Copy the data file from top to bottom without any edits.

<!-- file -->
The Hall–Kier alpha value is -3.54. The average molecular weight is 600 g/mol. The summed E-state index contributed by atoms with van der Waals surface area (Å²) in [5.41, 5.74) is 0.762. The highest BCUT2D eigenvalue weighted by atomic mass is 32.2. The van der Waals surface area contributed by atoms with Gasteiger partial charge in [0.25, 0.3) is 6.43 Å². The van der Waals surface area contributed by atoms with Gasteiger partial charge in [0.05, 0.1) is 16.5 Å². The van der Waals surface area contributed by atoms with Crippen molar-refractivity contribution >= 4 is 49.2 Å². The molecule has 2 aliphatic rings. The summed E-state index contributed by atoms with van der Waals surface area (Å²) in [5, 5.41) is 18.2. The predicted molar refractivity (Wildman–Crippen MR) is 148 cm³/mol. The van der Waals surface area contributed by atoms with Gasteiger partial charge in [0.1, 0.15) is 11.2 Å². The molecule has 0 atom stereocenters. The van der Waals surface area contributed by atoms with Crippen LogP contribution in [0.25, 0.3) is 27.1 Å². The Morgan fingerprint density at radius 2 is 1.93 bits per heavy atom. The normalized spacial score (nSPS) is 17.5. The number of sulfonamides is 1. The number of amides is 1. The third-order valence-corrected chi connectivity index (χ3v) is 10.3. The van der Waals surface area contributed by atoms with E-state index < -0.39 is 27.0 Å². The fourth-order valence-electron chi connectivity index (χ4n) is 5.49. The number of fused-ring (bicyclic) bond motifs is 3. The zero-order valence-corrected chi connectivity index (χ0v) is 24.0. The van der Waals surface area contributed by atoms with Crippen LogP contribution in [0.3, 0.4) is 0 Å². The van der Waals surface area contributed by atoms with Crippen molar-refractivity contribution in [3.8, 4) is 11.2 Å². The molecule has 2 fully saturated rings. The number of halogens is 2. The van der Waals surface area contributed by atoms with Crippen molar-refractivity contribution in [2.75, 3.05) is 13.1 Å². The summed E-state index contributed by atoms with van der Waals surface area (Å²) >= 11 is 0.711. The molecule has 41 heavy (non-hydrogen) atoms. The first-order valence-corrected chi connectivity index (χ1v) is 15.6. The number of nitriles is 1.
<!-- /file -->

The Hall–Kier alpha value is -3.54. The average molecular weight is 600 g/mol. The summed E-state index contributed by atoms with van der Waals surface area (Å²) in [5.41, 5.74) is 0.762. The highest BCUT2D eigenvalue weighted by atomic mass is 32.2. The van der Waals surface area contributed by atoms with Gasteiger partial charge in [0.25, 0.3) is 6.43 Å². The van der Waals surface area contributed by atoms with Gasteiger partial charge in [0.05, 0.1) is 16.5 Å². The van der Waals surface area contributed by atoms with Crippen molar-refractivity contribution >= 4 is 49.2 Å². The molecule has 2 aliphatic rings. The summed E-state index contributed by atoms with van der Waals surface area (Å²) in [5, 5.41) is 18.2. The predicted molar refractivity (Wildman–Crippen MR) is 148 cm³/mol. The van der Waals surface area contributed by atoms with Gasteiger partial charge in [0.1, 0.15) is 11.2 Å². The molecule has 0 atom stereocenters. The van der Waals surface area contributed by atoms with Crippen LogP contribution in [0.25, 0.3) is 27.1 Å². The Morgan fingerprint density at radius 2 is 1.93 bits per heavy atom. The normalized spacial score (nSPS) is 17.5. The number of sulfonamides is 1. The number of amides is 1. The third-order valence-corrected chi connectivity index (χ3v) is 10.3. The van der Waals surface area contributed by atoms with E-state index < -0.39 is 27.0 Å². The fourth-order valence-electron chi connectivity index (χ4n) is 5.49. The number of fused-ring (bicyclic) bond motifs is 3. The zero-order valence-corrected chi connectivity index (χ0v) is 24.0. The van der Waals surface area contributed by atoms with Crippen LogP contribution in [0.3, 0.4) is 0 Å². The van der Waals surface area contributed by atoms with Crippen molar-refractivity contribution in [3.8, 4) is 11.2 Å². The molecule has 2 fully saturated rings. The number of halogens is 2. The van der Waals surface area contributed by atoms with Crippen molar-refractivity contribution in [2.75, 3.05) is 13.1 Å². The summed E-state index contributed by atoms with van der Waals surface area (Å²) >= 11 is 0.711. The molecule has 41 heavy (non-hydrogen) atoms. The first-order valence-corrected chi connectivity index (χ1v) is 15.6. The number of nitriles is 1.